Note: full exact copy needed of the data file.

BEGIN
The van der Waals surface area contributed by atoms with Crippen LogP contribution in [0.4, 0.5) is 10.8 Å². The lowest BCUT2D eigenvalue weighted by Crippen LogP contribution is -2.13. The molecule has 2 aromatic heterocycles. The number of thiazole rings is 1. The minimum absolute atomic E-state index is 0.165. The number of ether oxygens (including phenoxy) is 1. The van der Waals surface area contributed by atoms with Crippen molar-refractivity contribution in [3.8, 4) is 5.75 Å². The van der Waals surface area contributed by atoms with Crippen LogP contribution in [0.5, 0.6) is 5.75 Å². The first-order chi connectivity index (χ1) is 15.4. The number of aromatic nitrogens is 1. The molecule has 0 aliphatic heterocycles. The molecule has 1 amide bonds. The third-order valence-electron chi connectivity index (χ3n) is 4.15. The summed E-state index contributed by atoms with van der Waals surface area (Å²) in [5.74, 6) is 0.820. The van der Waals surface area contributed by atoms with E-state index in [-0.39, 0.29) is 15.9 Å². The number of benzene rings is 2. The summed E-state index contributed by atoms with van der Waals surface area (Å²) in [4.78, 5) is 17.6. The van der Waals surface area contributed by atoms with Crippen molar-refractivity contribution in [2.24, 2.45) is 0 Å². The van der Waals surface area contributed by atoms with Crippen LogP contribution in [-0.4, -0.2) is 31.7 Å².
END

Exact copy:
The van der Waals surface area contributed by atoms with Crippen LogP contribution in [0.4, 0.5) is 10.8 Å². The lowest BCUT2D eigenvalue weighted by Crippen LogP contribution is -2.13. The molecule has 2 aromatic heterocycles. The number of thiazole rings is 1. The minimum absolute atomic E-state index is 0.165. The number of ether oxygens (including phenoxy) is 1. The van der Waals surface area contributed by atoms with Crippen molar-refractivity contribution in [3.8, 4) is 5.75 Å². The van der Waals surface area contributed by atoms with Crippen LogP contribution in [0.5, 0.6) is 5.75 Å². The first-order chi connectivity index (χ1) is 15.4. The number of aromatic nitrogens is 1. The molecule has 0 aliphatic heterocycles. The molecule has 1 amide bonds. The third-order valence-electron chi connectivity index (χ3n) is 4.15. The summed E-state index contributed by atoms with van der Waals surface area (Å²) in [5.74, 6) is 0.820. The van der Waals surface area contributed by atoms with E-state index in [-0.39, 0.29) is 15.9 Å². The number of benzene rings is 2. The summed E-state index contributed by atoms with van der Waals surface area (Å²) in [4.78, 5) is 17.6. The van der Waals surface area contributed by atoms with Crippen molar-refractivity contribution in [2.24, 2.45) is 0 Å². The van der Waals surface area contributed by atoms with Crippen LogP contribution in [-0.4, -0.2) is 31.7 Å².